In British director Michael Pearce’s buzzy new film Encounter, the real threat is not the long arm of the law, an alien invasion or loss of a loved one, but the threat of total apathy via cliché. Riz Ahmed (fresh off the back of his stunning work in Sound of Metal) plays Malik Khan, an ex-Marine with a murky past who believes that ‘non-terrestrial microorganisms’, in the guise of insects, are using human bodies as hosts to enact their malign wish for world domination. In a bid to ‘rescue’ his estranged sons from this parasitic menace, Malik kidnaps them and embarks on a convoluted road trip across Nevada, in the hope of reaching a hostile-free basecamp. If only Pearce had stuck with this rousing, if not well-trodden narrative. Instead, Encounter goes on to suffer from a bad case of over-stuffing, in which the charm of a steadfast storyline is unpicked and weakened by lacklustre writing and derivative devices.
As it turns out, Malik’s fears are not entirely founded in accuracy, and his rescue mission soon adopts a different kind of peril. Along the way, we encounter (sorry) an almost overwhelming quantity of cliché. There’s the sinister highway cop, the vulgar, gum-smacking FBI agent, the shabby-but-likeable cop and perhaps most tiresome of all, the homogeneous oddity and baseness of White Middle America. Almost everyone we happen upon is an overweight, grotesque, mouth-breathing archetype of remote Uh-Murica. At one particularly low point, a grizzly gas-station clerk actually says ‘what can I do you for?’. Don’t we deserve a more nuanced depiction of modern America? A more considered, intelligent portrait of otherness and threat?
Had this been a film that understood the beauty of picking one theme and crafting a story from it, the overblown aesthetic might have made for a nice interpretation of the immigrant experience in white America – a kind of Get Out for the American-Pakistani community. As it is, Pearce’s hackneyed portrayal of disenfranchised communities only distracts from the intended drama of Malik’s mission.
Aesthetically, the film also fails to land a blow. The scenes of Malik and his sons driving across the desert (of which there are many) are shot like a Volvo advert – replete with distilled colours, copious amounts of up-lit dust, and swooping angles that manage to simultaneously distance us from the action while reminding us of the painful artifice of the narrative. Now might be a good time to draw comparison to another dystopian journey immortalised in cinema – and no, it’s not The Road. Alfonso Cuarón’s explosive dystopian thriller Children of Men (2006), is everything Encounter aspired to and ultimately failed to be. Though the perceived peril in Encounter is distinct from the widespread chaos in Children of Men, it is the pervasive and consuming atmosphere of dread in the latter that elevates Cuarón’s film to such heights.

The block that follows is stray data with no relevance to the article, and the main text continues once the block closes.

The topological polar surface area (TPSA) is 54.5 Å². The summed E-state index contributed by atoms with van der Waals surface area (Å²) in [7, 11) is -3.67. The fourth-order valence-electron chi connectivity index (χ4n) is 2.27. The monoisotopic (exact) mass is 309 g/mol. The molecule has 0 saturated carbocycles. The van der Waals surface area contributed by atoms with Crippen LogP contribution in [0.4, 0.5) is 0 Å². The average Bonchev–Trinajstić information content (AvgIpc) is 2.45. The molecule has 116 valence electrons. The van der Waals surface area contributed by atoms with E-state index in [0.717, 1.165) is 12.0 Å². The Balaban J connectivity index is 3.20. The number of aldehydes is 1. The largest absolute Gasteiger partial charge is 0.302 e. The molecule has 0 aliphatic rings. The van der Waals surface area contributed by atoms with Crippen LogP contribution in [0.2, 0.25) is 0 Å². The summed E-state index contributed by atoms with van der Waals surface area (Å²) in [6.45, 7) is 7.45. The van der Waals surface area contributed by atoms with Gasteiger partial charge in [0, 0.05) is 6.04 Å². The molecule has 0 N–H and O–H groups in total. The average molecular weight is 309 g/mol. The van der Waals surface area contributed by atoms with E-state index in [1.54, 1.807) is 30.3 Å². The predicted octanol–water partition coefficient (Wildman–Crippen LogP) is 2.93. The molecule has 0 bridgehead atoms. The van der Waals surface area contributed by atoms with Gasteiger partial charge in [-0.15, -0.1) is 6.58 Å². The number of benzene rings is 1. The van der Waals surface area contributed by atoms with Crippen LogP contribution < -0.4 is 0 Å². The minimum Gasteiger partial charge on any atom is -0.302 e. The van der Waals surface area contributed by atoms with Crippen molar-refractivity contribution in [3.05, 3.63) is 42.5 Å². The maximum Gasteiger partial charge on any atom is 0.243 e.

Unfortunately, Pearce doesn’t manage to replicate, or even come close to this haunting atmosphere in Encounter, where the audience remains at arms length from the action, both narratively (Malik is an unreliable narrator in the extreme) and formally – with the glossy campaign-style aspects of the film desperately trying to sells us something we don’t want.
Between the contrived notions of flawed fatherhood that Malik falls prey to (‘you got hair on your pecker yet?’) and the derivative production design of the film, Pearce’s Encounter fails to tell us anything new about the genre. Perhaps more criminally, when the major plot twist occurs, we’ve either already guessed the outcome, or else, are too apathetic to care.
The film ends with a chase scene in the desert, which is in many ways, the icing on the cake for a film that unapologetically courts cliché while failing to either subvert it, or assert it with style. It is surely a disappointing second film from the director that brought us 2017’s sultry thriller Beast, and one probably best forgotten.
Encounter screened at the 2021 Toronto International Film Festival
by Lydia Rostant
Lydia Rostant is a 22 year old writer who’s lived in Manchester for the past four years. Her cinematic interests include (but are not limited to): women in film, women being bad in film, food in films, weird snacks that symbolise something else (a hot is never just a hot dog … or however the saying goes), great soundtracks in films, characters singing in their cars, tracking shots that start with the feet and work upwards, films about drop-out music geeks that pretend to be teachers in order to live out their fantasy at a local rock gig (yes, School of Rock is in her top 5).You can read her work on her blog: https://thepristineinnerexperience.wordpress.com